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Exploring the Molecular Conformation Space by Soft Molecule-Surface Collision.

Authors
  • Anggara, Kelvin1
  • Zhu, Yuntao2
  • Delbianco, Martina2
  • Rauschenbach, Stephan1, 3
  • Abb, Sabine1
  • Seeberger, Peter H2, 4
  • Kern, Klaus1, 5
  • 1 Max Planck Institute for Solid State Research, Heisenbergstrasse 1, Stuttgart DE-70569, Germany. , (Germany)
  • 2 Max Planck Institute of Colloids and Interfaces, Am Muhlenberg 1, Potsdam DE-14476, Germany. , (Germany)
  • 3 Chemistry Research Laboratory, Department of Chemistry, University of Oxford, 12 Mansfield Road, Oxford OX1 3TA, United Kingdom. , (United Kingdom)
  • 4 Department of Chemistry and Biochemistry, Freie Universität Berlin, Arnimallee 22, Berlin DE-14195, Germany. , (Germany)
  • 5 Institut de Physique, École Polytechnique Fédérale de Lausanne, Lausanne CH-1015, Switzerland. , (Switzerland)
Type
Published Article
Journal
Journal of the American Chemical Society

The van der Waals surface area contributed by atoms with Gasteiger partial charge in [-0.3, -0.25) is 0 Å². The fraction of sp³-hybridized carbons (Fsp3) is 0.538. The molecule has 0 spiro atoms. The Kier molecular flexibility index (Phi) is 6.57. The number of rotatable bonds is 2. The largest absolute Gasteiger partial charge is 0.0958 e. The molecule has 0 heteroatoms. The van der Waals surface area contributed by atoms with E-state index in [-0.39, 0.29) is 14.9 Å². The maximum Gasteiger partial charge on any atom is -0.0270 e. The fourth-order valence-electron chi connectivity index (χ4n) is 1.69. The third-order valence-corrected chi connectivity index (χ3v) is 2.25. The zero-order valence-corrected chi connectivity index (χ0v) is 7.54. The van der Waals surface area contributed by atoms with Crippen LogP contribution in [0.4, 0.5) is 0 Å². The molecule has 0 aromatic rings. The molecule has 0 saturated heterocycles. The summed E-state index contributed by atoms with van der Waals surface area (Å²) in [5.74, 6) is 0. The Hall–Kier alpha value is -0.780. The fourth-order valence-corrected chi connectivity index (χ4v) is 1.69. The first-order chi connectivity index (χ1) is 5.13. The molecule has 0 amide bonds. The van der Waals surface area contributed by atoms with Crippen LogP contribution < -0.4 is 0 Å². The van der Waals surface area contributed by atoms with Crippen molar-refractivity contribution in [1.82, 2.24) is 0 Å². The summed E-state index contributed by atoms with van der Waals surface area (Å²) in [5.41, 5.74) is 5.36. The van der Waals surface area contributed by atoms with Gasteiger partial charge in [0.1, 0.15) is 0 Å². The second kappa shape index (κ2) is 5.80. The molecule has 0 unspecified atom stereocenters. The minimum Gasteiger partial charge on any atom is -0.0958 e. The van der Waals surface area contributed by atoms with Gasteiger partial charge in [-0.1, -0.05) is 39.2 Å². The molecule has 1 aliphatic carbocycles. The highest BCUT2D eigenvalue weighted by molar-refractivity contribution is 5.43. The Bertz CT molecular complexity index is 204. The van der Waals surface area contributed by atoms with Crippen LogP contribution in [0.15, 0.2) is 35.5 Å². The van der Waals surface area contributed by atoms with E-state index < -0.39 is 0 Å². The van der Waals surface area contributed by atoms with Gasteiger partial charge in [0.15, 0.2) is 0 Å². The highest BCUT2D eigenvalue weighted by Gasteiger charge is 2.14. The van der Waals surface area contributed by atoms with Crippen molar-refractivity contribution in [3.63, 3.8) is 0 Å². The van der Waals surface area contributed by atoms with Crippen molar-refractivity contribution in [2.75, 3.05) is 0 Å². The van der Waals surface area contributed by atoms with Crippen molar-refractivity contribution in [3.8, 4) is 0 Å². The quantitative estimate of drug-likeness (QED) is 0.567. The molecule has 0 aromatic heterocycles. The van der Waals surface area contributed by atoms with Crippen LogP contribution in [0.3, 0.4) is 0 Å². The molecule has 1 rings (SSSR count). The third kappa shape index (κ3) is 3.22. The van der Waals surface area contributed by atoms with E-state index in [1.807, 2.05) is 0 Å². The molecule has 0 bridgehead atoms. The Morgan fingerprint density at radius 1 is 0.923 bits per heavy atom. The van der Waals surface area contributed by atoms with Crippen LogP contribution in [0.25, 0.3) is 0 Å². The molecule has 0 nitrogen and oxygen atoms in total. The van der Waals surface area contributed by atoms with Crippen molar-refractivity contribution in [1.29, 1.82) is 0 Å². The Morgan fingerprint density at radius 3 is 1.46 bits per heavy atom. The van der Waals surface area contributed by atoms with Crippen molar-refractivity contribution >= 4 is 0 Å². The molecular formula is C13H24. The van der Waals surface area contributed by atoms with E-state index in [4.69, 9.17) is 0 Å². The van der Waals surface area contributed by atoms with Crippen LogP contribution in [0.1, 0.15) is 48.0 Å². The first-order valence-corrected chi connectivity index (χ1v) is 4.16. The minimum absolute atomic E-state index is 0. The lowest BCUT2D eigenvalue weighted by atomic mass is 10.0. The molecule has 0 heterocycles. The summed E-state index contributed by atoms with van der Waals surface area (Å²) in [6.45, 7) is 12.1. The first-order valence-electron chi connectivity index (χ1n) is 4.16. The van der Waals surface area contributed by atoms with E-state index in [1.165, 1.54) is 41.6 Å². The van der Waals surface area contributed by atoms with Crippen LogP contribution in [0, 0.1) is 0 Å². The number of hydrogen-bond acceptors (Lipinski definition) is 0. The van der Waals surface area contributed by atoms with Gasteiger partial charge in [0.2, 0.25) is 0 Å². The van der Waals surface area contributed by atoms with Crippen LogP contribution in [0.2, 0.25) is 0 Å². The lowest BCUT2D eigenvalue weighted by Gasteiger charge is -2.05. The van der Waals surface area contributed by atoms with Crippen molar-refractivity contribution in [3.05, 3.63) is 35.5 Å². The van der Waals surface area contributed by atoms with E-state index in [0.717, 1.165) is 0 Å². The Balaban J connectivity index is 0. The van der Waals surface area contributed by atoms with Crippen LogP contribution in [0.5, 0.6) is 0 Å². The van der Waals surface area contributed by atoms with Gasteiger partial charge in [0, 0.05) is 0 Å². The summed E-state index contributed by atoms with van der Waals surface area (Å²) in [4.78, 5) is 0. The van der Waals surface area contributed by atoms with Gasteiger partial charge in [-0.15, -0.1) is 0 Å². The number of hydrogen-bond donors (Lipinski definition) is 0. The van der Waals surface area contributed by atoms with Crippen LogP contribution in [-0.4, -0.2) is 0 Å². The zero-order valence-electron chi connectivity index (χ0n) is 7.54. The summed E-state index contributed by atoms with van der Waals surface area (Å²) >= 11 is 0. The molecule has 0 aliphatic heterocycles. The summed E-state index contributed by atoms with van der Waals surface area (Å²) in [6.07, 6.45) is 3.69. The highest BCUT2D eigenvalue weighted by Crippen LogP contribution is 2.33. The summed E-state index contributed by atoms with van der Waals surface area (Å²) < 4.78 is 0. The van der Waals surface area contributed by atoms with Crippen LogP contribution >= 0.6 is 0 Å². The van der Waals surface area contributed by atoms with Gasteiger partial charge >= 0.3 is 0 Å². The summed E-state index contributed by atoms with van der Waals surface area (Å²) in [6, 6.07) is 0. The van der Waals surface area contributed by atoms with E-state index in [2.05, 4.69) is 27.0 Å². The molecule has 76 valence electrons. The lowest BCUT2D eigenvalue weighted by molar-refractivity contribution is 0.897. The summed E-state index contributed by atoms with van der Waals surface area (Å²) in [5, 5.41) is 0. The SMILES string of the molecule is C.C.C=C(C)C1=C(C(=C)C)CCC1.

Publisher
American Chemical Society
Publication Date
Nov 10, 2020
Identifiers
DOI: 10.1021/jacs.0c09933
PMID: 33167615
Source
Medline
Language
English
License
Unknown

Abstract

Biomolecules function by adopting multiple conformations. Such dynamics are governed by the conformation landscape whose study requires characterization of the ground and excited conformation states. Here, the conformational landscape of a molecule is sampled by exciting an initial gas-phase molecular conformer into diverse conformation states, using soft molecule-surface collision (0.5-5.0 eV). The resulting ground and excited molecular conformations, adsorbed on the surface, are imaged at the single-molecule level. This technique permits the exploration of oligosaccharide conformations, until now, limited by the high flexibility of oligosaccharides and ensemble-averaged analytical methods. As a model for cellulose, cellohexaose chains are observed in two conformational extremes, the typical "extended" chain and the atypical "coiled" chain-the latter identified as the gas-phase conformer preserved on the surface. Observing conformations between these two extremes reveals the physical properties of cellohexaose, behaving as a rigid ribbon that becomes flexible when twisted. The conformation space of any molecule that can be electrosprayed can now be explored.

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